Many companies across a wide range of industries place extraordinary demands on their teams in order to achieve success. Law firms, investment banks, and consulting firms are all infamous for subjecting employees to long work hours when they’re deemed necessary. In software development, there’s a term that describes this process quite well: crunch time.
Even when it comes to crunch time, though, there’s a good and bad way to do things. An effective leader will realize that employee burnout is a real issue and will take steps to prevent it. Here are four ways you can demonstrate reliable leadership in crunch time.
1. Break Work Into Milestones
By itself, crunch time isn’t that bad – unless it happens too often. If your team is constantly meeting new deadlines, they’ll effectively feel like they’re always in crunch time.
One way to avoid that is to be more stringent with your deadlines. Break up the most important work and create arcs to make it more manageable. That will also allow the team to regroup and analyze how well they’re doing and where they can improve. Your aim isn’t to micromanage, but to provide incremental progress that will help keep employees motivated.
2. Stay in the Know
The more you and your team are familiar with the operations and process of your business, the easier it will be to handle the stress of crunch time.
The best way to stay in the know is to take advantage of weekly reports. These reports should contain data and analytics that will help you get a clear picture of each relevant department. By going through reports, you and your employees will know exactly which processes should be adapted, simplified, or abandoned.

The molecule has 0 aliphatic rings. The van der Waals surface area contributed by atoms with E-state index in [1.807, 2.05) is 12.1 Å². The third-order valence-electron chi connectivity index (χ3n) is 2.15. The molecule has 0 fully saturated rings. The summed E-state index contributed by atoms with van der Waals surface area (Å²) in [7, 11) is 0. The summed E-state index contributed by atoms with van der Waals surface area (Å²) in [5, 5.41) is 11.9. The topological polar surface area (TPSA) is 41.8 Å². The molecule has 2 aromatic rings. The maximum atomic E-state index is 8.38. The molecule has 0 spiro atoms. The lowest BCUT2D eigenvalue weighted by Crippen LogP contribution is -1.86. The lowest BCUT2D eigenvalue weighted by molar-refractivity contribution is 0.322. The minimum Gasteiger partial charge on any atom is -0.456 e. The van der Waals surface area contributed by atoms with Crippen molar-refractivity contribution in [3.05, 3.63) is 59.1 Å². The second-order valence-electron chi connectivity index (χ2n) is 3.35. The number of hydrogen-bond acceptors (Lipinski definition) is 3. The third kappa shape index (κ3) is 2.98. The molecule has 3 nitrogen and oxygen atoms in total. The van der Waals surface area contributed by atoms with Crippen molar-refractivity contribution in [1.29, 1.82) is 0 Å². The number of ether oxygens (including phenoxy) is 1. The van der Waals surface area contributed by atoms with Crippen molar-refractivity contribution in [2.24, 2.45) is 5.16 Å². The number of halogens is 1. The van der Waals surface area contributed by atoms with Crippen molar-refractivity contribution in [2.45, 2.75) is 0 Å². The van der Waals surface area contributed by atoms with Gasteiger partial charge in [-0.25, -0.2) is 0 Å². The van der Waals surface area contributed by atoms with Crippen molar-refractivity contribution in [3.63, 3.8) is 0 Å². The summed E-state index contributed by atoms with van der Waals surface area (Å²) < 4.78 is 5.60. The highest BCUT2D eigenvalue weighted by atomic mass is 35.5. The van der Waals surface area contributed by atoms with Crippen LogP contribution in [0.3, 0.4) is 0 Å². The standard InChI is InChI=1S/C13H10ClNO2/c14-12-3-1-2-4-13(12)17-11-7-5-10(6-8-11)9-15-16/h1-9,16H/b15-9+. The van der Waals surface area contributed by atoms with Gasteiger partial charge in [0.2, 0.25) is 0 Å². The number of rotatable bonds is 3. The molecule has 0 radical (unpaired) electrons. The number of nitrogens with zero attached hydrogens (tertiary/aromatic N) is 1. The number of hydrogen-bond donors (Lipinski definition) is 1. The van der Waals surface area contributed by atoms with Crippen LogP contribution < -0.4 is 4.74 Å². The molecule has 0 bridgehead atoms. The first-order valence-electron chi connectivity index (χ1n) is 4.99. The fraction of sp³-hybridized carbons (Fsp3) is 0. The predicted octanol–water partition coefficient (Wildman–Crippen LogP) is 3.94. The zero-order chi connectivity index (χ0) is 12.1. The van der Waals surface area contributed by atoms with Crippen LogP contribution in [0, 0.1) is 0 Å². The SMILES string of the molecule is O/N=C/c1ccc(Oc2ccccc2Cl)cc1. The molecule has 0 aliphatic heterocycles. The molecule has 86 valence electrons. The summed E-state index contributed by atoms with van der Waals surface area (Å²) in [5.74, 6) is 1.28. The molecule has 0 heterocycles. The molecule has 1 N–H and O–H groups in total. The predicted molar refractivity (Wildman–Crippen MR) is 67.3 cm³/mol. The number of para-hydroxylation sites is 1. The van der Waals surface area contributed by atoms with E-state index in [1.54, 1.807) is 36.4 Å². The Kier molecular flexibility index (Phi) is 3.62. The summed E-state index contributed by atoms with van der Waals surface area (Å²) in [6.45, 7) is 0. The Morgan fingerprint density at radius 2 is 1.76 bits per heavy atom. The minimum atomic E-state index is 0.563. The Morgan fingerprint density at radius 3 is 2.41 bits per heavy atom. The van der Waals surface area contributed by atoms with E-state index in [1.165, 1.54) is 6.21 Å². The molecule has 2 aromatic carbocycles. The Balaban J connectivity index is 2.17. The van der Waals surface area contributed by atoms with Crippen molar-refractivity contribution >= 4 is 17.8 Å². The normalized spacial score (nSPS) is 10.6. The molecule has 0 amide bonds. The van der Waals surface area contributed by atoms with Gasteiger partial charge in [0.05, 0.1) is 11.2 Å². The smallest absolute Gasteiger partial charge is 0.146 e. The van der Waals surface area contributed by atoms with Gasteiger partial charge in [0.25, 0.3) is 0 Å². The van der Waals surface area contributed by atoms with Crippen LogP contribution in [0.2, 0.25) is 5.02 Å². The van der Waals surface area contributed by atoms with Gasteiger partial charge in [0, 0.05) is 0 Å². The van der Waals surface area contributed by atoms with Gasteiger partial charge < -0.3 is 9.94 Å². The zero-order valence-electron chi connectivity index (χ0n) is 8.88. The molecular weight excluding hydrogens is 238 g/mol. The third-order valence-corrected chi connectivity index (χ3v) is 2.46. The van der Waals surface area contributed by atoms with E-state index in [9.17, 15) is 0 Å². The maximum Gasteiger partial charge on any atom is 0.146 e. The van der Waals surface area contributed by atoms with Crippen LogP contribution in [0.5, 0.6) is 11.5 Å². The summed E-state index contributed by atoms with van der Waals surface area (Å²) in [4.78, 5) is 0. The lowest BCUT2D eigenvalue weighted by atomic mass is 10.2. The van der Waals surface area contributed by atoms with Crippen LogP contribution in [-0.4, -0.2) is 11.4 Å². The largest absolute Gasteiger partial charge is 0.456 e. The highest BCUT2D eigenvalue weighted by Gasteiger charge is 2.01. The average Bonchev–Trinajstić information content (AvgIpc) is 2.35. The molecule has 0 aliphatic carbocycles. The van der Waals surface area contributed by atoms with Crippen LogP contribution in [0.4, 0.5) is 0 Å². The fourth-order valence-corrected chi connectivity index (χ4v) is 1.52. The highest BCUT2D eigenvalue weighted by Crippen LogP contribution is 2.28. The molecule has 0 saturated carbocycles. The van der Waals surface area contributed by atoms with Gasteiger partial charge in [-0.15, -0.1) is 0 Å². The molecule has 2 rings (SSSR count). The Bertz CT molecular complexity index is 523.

3. Make Conflict Productive
Deadlines often make tensions run high, which invariably creates conflict. When that happens, a leader must step in and make that conflict productive in some way.
In most cases, disagreement is healthy. Having a debate sheds light on issues and helps people look at things from a new angle. That said, destructive behavior, such as being condescending and constantly interrupting others, will require your intervention. This kind of behavior can also be an indicator of bigger underlying issues.
4. Keep Things in Perspective
If you can’t avoid crunch time, the next best thing is to simplify it. By staying positive and not complicating the circumstances further, getting to the finish line will be much easier.
Oftentimes, it’s worth pointing out that the right solutions don’t have to be complex. Find out what resources your team needs to complete the task, then try to provide them. That can mean hiring more people, providing more tools, or outsourcing to a third party. The last thing you want to see in crunch time is uncertainty, so do what you can to find the right solutions.